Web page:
J.M. Keynes, The Economic Consequences of Mr. Churchill (1926).
J.K. Galbraith, The Great Crash 1929 (1954).

1944 Bretton Woods Agreement = US supervision of global financial system. British empire -> American empire = Gold Standard -> Dollar supremacy. National credit money convertible at fixed rate into international currency: dollar/gold. US regulated global financial markets: too many imports and too few exports -> trade deficits -> outflow of dollars -> scarcity of credit -> IMF loans -> economic modernisation and currency devaluation -> increase in exports -> inflow of dollars -> trade balance -> affluent society. Building the dollar zone = US loans for US exports: 1947 Marshall Aid in Europe -> USAID to South. Dollar power in 1956 Suez Crisis = disciplining disobedient Britain and France. Collapse of Bretton Woods Agreement: 1965 American invasion of Vietnam -> US public deficits -> US trade deficits -> foreign dollar holdings -> global inflation -> outflow of US gold -> 1971 breaking dollar/gold convertibility -> floating currencies -> 1974 Oil Shock -> 1970s stagflation = Crisis of Fordism.

Michel Aglietta, A Theory of Capitalist Regulation (1976)
Alain Lipietz, Mirages and Miracles (1987)

The monetary counter-revolution: fixed exchange rates and regulated financial markets -> floating exchange rates and offshore banking business. Dollar seniorage: US deficits = inflationary in 1960s/1970s -> global effective demand in 1980s/1990s. The dominance of Wall Street -> revival of the City of London: 1960s Eurodollar markets -> 1970s recycling oil rents -> 1986 Big Bang deregulation -> 1990s neo-liberal globalisation -> 2006 City overtakes Wall Street. Exclusive services: nominee holdings, political corruption, tax havens, property speculation and money laundering. 24/7 banking: New York-London-Tokyo handover, removal of capital controls, computer trading, 1979-87 Margaret Thatcher as prophet of TINA (there is no alternative): Washington Consensus, the End of History, McKinsey management theory, yuppie entrepreneurs and the masters of the universe. The neo-liberal paradigm: liquid global financial capital rules over fixed national industrial capital. The tyranny of hot money: decline in profits -> outflow of foreign capital -> currency collapse -> IMF intervention -> debt dependency -> privatisation and deregulation -> reduction in welfare and wages -> rising profits -> inflow of foreign capital. The race to the bottom: outsourcing, tax holidays, anti-union laws and sweat shops. Global bankocracy: manufacturing in South -> profits in North.

Thomas Friedman, The Lexus and the Olive Tree (1999)
Jeffrey Robinson, The Sink: how banks, lawyers and accountants finance terrorism and crime – and why governments can’t stop them (2003).
John Gray, False Dawn: the delusions of global capitalism (1998)

Neo-liberal instability: declining profits in industry -> rise of financial speculation. US financial sector = 5% of investment in 1980 -> 40% in 2007. Risk management: futures, derivatives and bundling. Keynesianism = state guarantees the future -> neo-liberalism = financial market guarantees the future (Dick Bryan). 1996-2001 dotcom bubble: venture capital -> vapourware -> IPO. Financial crisis as neo-liberal discipline: 1982 monetarist shock -> 1997 East Asian financial crisis -> 1998 Russian financial collapse -> 2001 Argentina = pegging currency to dollar -> looting of savings by financial institutions. Washington Consensus blames crony capitalism and state controls in South. Crony capitalism in North: 1998 Long-Term Capital Management bailout and 2001 Enron bankruptcy. US wages stagnant while profits rising = lack of effective demand -> financialisation of everyday life: mortgages, credit cards and student fees. 20% of US workers’ incomes = debt financing. Credit crunch 2007-8 = crisis of Anglo-Saxon capitalism: Northern Rock -> Bear Stearns -> Lehman Brothers -> IndyMac -> Fannie Mae & Freddie Mac -> Lehman Brothers -> Washington Mutual, Merrill Lynch & AIG -> HBOS -> $700 billion bail-out.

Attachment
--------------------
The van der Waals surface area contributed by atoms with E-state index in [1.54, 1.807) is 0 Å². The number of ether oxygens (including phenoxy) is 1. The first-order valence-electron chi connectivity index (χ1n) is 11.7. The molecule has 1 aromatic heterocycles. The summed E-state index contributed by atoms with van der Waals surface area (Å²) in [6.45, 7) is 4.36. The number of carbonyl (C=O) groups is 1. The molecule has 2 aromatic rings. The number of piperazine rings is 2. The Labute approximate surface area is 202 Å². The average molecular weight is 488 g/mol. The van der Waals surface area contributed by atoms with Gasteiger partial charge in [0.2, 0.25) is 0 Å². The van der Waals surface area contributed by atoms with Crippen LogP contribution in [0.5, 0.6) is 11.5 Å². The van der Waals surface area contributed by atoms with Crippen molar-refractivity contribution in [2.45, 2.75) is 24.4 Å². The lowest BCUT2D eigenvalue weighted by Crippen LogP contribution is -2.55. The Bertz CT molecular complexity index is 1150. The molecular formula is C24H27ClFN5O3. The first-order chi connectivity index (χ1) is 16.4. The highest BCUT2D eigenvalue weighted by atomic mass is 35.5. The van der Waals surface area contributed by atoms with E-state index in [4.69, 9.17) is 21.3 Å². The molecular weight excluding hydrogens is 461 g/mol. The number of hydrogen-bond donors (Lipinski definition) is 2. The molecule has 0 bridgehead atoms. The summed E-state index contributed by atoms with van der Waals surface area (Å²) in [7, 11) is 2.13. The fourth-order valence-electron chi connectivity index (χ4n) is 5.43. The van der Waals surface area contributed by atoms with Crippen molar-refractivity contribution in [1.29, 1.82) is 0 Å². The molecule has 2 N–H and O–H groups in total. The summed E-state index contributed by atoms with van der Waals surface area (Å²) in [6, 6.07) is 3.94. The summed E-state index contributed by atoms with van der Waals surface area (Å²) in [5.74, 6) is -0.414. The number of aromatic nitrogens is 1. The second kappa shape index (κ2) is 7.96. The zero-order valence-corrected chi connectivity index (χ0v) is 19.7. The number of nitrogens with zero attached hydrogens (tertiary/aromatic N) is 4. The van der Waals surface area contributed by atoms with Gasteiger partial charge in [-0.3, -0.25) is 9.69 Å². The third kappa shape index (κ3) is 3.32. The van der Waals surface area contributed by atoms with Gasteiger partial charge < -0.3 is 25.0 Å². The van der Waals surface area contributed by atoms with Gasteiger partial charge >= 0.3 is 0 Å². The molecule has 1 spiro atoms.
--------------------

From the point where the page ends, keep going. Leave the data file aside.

Dick Bryan and Michael Rafferty, The Capitalism with Derivatives (2006).
Robert Brenner, The Boom and the Bubble (2002).

Revival of managed capitalism in South: 1997 China and Malaysia escape crisis -> 2000 Vladimir Putin takes over Russia. The pink tide in Latin America: 1998 Venezuela -> 2003 Brazil -> 2002 Argentina -> 2006 Bolivia -> 2007 Ecuador -> Paraguay 2008. Mercosur trade bloc and trade with China. The return of Keynesianism in USA & Europe: nationalisation and regulation of banks -> public works and tax cuts -> lower interest rates and printing money.

Nigel Harris, The End of the Third World (1987)
Naomi Klein, The Shock Doctrine: the rise of disaster capitalism (2007).

British empire in 1900s = rentier economy. American empire in 2000s = money-dealer economy. The threat to dollar seniorage = emergence of alternative global currency: 1944 Bretton Woods rejection of bancor -> 2002 launch of euro -> 2008 G20 meeting. US government and trade deficits -> credit crunch -> bigger deficits and falling interest rates -> declining dollar -> flight into euro, yen and yuan -> stagflation in USA -> declining US wages and profits -> fall in US imports -> global deflation -> European Central Bank and/or World Central Bank create effective demand -> EU trade deficits and/or World Bank prints money -> global economic recovery -> seniorage of euro or new global currency.

Within this MySpace version of the electronic agora, cybernetic communism was mainstream and unexceptional. What had once been a revolutionary dream was now an enjoyable part of everyday life.